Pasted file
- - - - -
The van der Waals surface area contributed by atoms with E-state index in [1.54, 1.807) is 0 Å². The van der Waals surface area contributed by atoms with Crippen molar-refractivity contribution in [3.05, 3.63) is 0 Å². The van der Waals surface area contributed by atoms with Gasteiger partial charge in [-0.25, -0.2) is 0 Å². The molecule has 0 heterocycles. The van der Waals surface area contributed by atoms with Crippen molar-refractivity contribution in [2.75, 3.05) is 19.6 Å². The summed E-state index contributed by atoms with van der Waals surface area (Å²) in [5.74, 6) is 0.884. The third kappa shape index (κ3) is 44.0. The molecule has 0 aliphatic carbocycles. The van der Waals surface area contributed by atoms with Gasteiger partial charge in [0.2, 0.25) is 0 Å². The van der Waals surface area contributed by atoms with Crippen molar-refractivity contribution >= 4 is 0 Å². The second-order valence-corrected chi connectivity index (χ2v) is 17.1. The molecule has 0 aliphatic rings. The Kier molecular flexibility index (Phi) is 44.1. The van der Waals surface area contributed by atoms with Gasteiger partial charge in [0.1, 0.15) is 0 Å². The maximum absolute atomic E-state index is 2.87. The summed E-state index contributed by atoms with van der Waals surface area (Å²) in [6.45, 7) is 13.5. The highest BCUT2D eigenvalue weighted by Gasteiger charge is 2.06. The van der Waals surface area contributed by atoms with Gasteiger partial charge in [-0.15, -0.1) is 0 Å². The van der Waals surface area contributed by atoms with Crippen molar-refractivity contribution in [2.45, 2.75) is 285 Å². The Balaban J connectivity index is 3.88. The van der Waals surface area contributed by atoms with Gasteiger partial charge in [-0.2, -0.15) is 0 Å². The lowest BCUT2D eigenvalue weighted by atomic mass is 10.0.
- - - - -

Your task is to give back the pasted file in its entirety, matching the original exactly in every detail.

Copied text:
The van der Waals surface area contributed by atoms with E-state index in [1.54, 1.807) is 0 Å². The van der Waals surface area contributed by atoms with Crippen molar-refractivity contribution in [3.05, 3.63) is 0 Å². The van der Waals surface area contributed by atoms with Gasteiger partial charge in [-0.25, -0.2) is 0 Å². The molecule has 0 heterocycles. The van der Waals surface area contributed by atoms with Crippen molar-refractivity contribution in [2.75, 3.05) is 19.6 Å². The summed E-state index contributed by atoms with van der Waals surface area (Å²) in [5.74, 6) is 0.884. The third kappa shape index (κ3) is 44.0. The molecule has 0 aliphatic carbocycles. The van der Waals surface area contributed by atoms with Gasteiger partial charge in [0.2, 0.25) is 0 Å². The van der Waals surface area contributed by atoms with Crippen molar-refractivity contribution >= 4 is 0 Å². The second-order valence-corrected chi connectivity index (χ2v) is 17.1. The molecule has 0 aliphatic rings. The Kier molecular flexibility index (Phi) is 44.1. The van der Waals surface area contributed by atoms with Gasteiger partial charge in [0.1, 0.15) is 0 Å². The maximum absolute atomic E-state index is 2.87. The summed E-state index contributed by atoms with van der Waals surface area (Å²) in [6.45, 7) is 13.5. The highest BCUT2D eigenvalue weighted by Gasteiger charge is 2.06. The van der Waals surface area contributed by atoms with Gasteiger partial charge in [-0.15, -0.1) is 0 Å². The van der Waals surface area contributed by atoms with Crippen molar-refractivity contribution in [2.45, 2.75) is 285 Å². The Balaban J connectivity index is 3.88. The van der Waals surface area contributed by atoms with Gasteiger partial charge in [-0.2, -0.15) is 0 Å². The lowest BCUT2D eigenvalue weighted by atomic mass is 10.0.